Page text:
The shark’s myth status becomes engrained in its basic form as an unrelenting and dehumanized killing machine. Without overt descriptions or personality traits to inform or allow specificity, the shark is a symbolic void onto which those who choose to project their meanings can and often do. Colorful and imaginative interpretations of Jaws have resulted. Many film theorists have posited the film was a conscious reaction to the Watergate scandal, with Mayor Vaughn so desperate to cover up the shark attacks on his “summer dollar” beaches that he’s willing to sacrifice a few swimmers for the higher priority of revenue. One of the screenwriters on the picture, Carl Gottlieb, has since argued that Spielberg was less interested in Watergate than Henrik Ibsen’s play An Enemy of the People, wherein a lone doctor attempts to shut down a medicinal hot-springs, his town’s main tourist attraction, because they have been contaminated. This intentional evocation of Ibsen’s play allows for no end of interpretive parallels to events in the 1970s: Watergate, Vietnam, Kent State, and so on. More palpable viewpoints, such as Jaws being Spielberg’s update of Moby Dick, have been confirmed by the filmmaker himself.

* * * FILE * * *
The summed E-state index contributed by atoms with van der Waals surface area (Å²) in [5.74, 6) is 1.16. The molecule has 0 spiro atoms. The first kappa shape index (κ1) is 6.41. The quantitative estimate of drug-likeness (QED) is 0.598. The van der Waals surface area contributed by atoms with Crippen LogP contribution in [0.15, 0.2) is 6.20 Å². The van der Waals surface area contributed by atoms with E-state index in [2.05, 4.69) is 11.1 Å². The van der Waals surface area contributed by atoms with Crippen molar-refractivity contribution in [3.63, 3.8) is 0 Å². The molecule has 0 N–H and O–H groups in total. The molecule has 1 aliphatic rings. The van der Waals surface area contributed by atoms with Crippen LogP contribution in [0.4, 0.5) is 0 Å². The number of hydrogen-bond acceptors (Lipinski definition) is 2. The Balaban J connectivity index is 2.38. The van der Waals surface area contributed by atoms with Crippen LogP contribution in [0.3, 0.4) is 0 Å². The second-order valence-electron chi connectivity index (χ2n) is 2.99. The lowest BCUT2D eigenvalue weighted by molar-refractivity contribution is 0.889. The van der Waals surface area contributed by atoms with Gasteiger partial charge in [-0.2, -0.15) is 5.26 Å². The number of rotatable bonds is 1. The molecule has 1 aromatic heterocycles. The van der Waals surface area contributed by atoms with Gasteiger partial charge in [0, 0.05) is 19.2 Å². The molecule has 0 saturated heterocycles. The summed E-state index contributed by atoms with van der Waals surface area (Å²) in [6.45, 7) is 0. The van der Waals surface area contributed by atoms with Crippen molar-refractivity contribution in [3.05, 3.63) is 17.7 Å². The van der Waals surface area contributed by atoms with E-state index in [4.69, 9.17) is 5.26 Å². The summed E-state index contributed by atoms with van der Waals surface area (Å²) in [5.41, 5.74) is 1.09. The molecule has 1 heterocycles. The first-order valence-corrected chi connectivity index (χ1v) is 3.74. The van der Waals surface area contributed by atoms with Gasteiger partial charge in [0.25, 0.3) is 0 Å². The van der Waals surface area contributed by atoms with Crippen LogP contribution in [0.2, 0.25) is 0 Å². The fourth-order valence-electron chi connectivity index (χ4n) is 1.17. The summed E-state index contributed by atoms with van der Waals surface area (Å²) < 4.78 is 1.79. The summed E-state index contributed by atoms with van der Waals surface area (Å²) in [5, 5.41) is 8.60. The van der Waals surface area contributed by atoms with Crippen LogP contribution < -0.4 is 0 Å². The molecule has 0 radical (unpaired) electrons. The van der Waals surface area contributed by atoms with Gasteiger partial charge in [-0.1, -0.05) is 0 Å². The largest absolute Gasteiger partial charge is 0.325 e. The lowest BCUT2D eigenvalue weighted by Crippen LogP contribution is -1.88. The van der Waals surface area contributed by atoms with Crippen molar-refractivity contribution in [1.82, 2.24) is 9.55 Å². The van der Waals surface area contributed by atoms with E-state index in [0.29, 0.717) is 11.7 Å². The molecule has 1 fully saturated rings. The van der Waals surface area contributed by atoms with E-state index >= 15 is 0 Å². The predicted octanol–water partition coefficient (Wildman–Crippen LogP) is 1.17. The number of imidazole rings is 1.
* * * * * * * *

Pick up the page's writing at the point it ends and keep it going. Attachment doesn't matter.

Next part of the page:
And there are other readings. Take the persistent theory of the shark as a sexual predator and serial killer. In this, Spielberg places us in the shark’s perspective using underwater POV shots of bikini bodies and slender legs treading water. Not unlike the masked psychopath in the opening of John Carpenter’s Halloween (1979), the killer watches and follows its prey, and then attacks with prolonged jabs, as if to savor the moment. Likewise, in the first sequence of Jaws, a clear inspiration for Carpenter, our underwater killer does not devour the bohemian Chrissie (Susan Backlinie) in one quick chomp, but instead tortures her with agonizing bites to heighten her fear and its own enjoyment. The shark seems to derive much less pleasure when he kills his non-female victims, swallowing them up without delay. Then again, why must the shark be male? This is quite a presumption on everyone’s part; consider in its place that the shark is female and a grotesque realization of the vagina dentata myth, a pure castration machine. On a similar plane, another interpretation suggests the shark represents a colossal phallus that Brody, constantly emasculated in the film by the way his infectiveness to make a difference in New York has now carried over to the comparably sleepy town of Amity, must overcome to reclaim his manhood. A personal favorite reading argues how the shark represents bulimia, with the creature’s binging hunger counteracted by its own death drive in the finale to purge via explosion.